Intro to Computer Engineering

Studio 9 - Control Yourself


Click here to access the Canvas page with the repository for this studio.



In the last module we looked at the basic operation of assembly: how you can load values into registers, how to apply basic math and logic operations to values, and how to break code into interoperable functions.

Now we look at the thing that makes computers special: using data to control the flow of execution (the ability to make decisions that control the instructions that are executed or repeated).


By the end of this studio, you should:

There are a lot of very important topics today. Let’s get started.


Compares are nondestructive

The key to control flow is the ability to compare values. AVR assembly language includes a compare instruction: cp. Let’s use it.

  1. Set up your repository. We have written a bare-bones project, programControl (very creatively named). In it are assembly stubs for four functions. Let’s start by writing lessThan().

  2. If you carefully review most loops or if-statements you’ll notice that they nearly always use a relational operator, like ==, !=, <, <=, etc. These operators produce a boolean value based on the relationship between values: are they the same? are they different? does the first come before the second? is the first either before or the same as the second? etc.

    In AVR assembly the most general way to do relative comparison is the compare instruction, cp. (cp is the only instruction needed today, but there are other instructions used for comparisons: tst, cpi and cpc. As you may guess from the names, cpi and cpc work much like cp).

    The compare instruction cp Rd, Rr takes two registers and subtracts them: Rd - Rr. The result is thrown away, but the processor sets the various flags properly. The flags are just individual bits in a special register called sreg, which stands for “status register”. We don’t usually care about the integer value of sreg, but it may be helpful to understand how the individual bits of sreg may be used by decision-making instructions (branching instructions). You may have noticed that the printRegs function prints a line that looks like:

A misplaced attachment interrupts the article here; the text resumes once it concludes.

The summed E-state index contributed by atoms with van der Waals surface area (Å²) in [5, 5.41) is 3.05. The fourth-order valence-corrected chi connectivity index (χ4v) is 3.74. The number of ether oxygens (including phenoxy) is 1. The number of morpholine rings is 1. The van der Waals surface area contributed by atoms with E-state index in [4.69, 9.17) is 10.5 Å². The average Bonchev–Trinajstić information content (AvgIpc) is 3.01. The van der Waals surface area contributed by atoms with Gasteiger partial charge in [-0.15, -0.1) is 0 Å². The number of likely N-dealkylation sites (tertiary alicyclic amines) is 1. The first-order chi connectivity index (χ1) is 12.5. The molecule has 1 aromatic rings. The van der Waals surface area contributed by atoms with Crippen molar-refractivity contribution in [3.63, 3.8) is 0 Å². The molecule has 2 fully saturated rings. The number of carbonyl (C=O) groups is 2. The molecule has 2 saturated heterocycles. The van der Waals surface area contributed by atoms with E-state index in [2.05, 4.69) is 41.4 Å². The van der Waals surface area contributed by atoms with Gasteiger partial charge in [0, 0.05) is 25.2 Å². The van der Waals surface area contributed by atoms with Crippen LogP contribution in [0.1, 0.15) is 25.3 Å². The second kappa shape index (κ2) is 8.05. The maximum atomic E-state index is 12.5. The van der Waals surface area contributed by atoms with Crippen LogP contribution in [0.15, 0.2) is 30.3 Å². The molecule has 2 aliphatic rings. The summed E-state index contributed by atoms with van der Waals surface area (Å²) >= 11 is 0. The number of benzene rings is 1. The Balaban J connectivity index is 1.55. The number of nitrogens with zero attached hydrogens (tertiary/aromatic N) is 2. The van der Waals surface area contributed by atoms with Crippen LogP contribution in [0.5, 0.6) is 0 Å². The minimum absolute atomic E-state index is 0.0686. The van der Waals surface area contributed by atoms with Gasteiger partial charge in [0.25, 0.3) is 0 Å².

sreg: C=0 Z=1 N=0 V=0 S=0 H=0 T=0 I=1

    This shows the individual bits contained in sreg, which are named with letters that denote their meaning:

    • Z: the zero flag, true if the result is 0.
    • C: the carry flag, true if there was an operational carry.
    • N: the negative flag, true if the result is considered negative (if it’s interpreted as a signed number).
    • V: the overflow flag, true if there was overflow.
    • S: equivalent to N XOR V, the signed overflow flag
    • H: the half-carry flag, true if the low nibble carried from the high.

    Once you do a cp between two registers these flags are set appropriately. Try using cp to compare the arguments passed into the lessThan function and use printRegs to print the register contents immediately after the cp. (You may want to review “What registers are used by the C compiler?”) How are the flags set for each of the test cases in testLessThan()? What happens when you change the order of the registers used by cp?

    We don’t expect you to be too familiar with each of the flags because most of the time you don’t have to care about them, as you’ll see in a minute.


Jumping around (branching)

Assembly languages usually move sequentially, mindlessly executing one line after another.

Assembly languages control program “flow”—how the program executes different code depending on the situation—by jumping and branching.

For example, the command jmp takes as its argument a label, which is just a name for a location with the program, and then jumps from the jmp command to that label without executing any of the code in between. You can jump forwards or backwards to any location in your assembly code merely by placing a label at the location you want to go and jumping there.

	jmp myLabel
	nop ; this code will be skipped;
	    ; The jmp instruction  "jumps" 
	    ; right to the "myLabel" line
	nop ; this code runs right after jmp

Labels are used to “label” the locations of many things in a program. Soon you’ll be completing the lessThan() function and the name lessThan: is just a label for the function’s instructions.